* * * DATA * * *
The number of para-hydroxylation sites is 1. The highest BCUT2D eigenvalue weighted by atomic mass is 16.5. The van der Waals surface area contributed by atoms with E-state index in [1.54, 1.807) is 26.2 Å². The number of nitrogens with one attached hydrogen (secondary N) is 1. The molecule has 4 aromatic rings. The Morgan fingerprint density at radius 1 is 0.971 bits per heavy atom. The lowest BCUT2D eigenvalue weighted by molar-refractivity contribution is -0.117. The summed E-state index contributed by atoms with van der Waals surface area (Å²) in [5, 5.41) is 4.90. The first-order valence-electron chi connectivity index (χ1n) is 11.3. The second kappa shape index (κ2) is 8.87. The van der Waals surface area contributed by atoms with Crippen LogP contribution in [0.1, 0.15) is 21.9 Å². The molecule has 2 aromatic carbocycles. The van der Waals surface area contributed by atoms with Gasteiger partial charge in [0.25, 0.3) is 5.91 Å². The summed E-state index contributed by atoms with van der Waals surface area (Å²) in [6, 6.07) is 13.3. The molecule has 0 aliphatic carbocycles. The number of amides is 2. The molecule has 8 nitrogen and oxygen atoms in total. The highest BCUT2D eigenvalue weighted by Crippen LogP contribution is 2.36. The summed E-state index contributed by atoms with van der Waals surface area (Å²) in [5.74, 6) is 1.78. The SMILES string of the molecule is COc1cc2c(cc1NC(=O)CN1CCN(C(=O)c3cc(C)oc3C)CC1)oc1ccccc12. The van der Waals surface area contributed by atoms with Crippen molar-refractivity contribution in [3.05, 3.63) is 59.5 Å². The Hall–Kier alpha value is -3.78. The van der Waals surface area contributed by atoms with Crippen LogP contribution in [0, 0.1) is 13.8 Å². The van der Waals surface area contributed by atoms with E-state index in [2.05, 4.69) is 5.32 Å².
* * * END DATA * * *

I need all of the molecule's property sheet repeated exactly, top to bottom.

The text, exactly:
The number of para-hydroxylation sites is 1. The highest BCUT2D eigenvalue weighted by atomic mass is 16.5. The van der Waals surface area contributed by atoms with E-state index in [1.54, 1.807) is 26.2 Å². The number of nitrogens with one attached hydrogen (secondary N) is 1. The molecule has 4 aromatic rings. The Morgan fingerprint density at radius 1 is 0.971 bits per heavy atom. The lowest BCUT2D eigenvalue weighted by molar-refractivity contribution is -0.117. The summed E-state index contributed by atoms with van der Waals surface area (Å²) in [5, 5.41) is 4.90. The first-order valence-electron chi connectivity index (χ1n) is 11.3. The second kappa shape index (κ2) is 8.87. The van der Waals surface area contributed by atoms with Crippen LogP contribution in [0.1, 0.15) is 21.9 Å². The molecule has 2 aromatic carbocycles. The van der Waals surface area contributed by atoms with Gasteiger partial charge in [0.25, 0.3) is 5.91 Å². The summed E-state index contributed by atoms with van der Waals surface area (Å²) in [6, 6.07) is 13.3. The molecule has 0 aliphatic carbocycles. The number of amides is 2. The molecule has 8 nitrogen and oxygen atoms in total. The highest BCUT2D eigenvalue weighted by Crippen LogP contribution is 2.36. The summed E-state index contributed by atoms with van der Waals surface area (Å²) in [5.74, 6) is 1.78. The SMILES string of the molecule is COc1cc2c(cc1NC(=O)CN1CCN(C(=O)c3cc(C)oc3C)CC1)oc1ccccc12. The van der Waals surface area contributed by atoms with Crippen molar-refractivity contribution in [3.05, 3.63) is 59.5 Å². The Hall–Kier alpha value is -3.78. The van der Waals surface area contributed by atoms with Crippen LogP contribution in [0, 0.1) is 13.8 Å². The van der Waals surface area contributed by atoms with E-state index in [2.05, 4.69) is 5.32 Å².